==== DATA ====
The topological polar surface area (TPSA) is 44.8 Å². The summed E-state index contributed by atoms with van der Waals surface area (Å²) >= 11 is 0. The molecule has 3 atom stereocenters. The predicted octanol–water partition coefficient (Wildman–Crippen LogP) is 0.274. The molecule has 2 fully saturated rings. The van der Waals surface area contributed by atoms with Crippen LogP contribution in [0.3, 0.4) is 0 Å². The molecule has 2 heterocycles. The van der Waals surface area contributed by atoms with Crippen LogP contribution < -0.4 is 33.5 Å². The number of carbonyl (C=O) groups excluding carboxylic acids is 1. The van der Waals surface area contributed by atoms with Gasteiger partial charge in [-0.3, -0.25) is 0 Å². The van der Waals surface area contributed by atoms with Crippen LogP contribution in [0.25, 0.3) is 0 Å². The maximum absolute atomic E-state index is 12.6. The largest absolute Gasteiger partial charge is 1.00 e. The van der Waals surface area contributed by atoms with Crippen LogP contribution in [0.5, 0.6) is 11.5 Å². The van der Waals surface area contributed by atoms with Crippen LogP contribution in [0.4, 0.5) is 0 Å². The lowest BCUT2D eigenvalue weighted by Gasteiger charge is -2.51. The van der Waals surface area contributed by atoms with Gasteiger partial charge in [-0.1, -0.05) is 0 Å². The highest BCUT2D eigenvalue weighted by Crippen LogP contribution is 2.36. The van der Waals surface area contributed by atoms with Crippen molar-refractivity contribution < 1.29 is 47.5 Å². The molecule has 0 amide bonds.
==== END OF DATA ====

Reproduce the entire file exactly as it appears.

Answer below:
The topological polar surface area (TPSA) is 44.8 Å². The summed E-state index contributed by atoms with van der Waals surface area (Å²) >= 11 is 0. The molecule has 3 atom stereocenters. The predicted octanol–water partition coefficient (Wildman–Crippen LogP) is 0.274. The molecule has 2 fully saturated rings. The van der Waals surface area contributed by atoms with Crippen LogP contribution in [0.3, 0.4) is 0 Å². The molecule has 2 heterocycles. The van der Waals surface area contributed by atoms with Crippen LogP contribution < -0.4 is 33.5 Å². The number of carbonyl (C=O) groups excluding carboxylic acids is 1. The van der Waals surface area contributed by atoms with Gasteiger partial charge in [-0.3, -0.25) is 0 Å². The van der Waals surface area contributed by atoms with Crippen LogP contribution in [0.25, 0.3) is 0 Å². The maximum absolute atomic E-state index is 12.6. The largest absolute Gasteiger partial charge is 1.00 e. The van der Waals surface area contributed by atoms with Crippen LogP contribution in [0.5, 0.6) is 11.5 Å². The van der Waals surface area contributed by atoms with Crippen LogP contribution in [0.4, 0.5) is 0 Å². The lowest BCUT2D eigenvalue weighted by Gasteiger charge is -2.51. The van der Waals surface area contributed by atoms with Gasteiger partial charge in [-0.1, -0.05) is 0 Å². The highest BCUT2D eigenvalue weighted by Crippen LogP contribution is 2.36. The van der Waals surface area contributed by atoms with Crippen molar-refractivity contribution < 1.29 is 47.5 Å². The molecule has 0 amide bonds.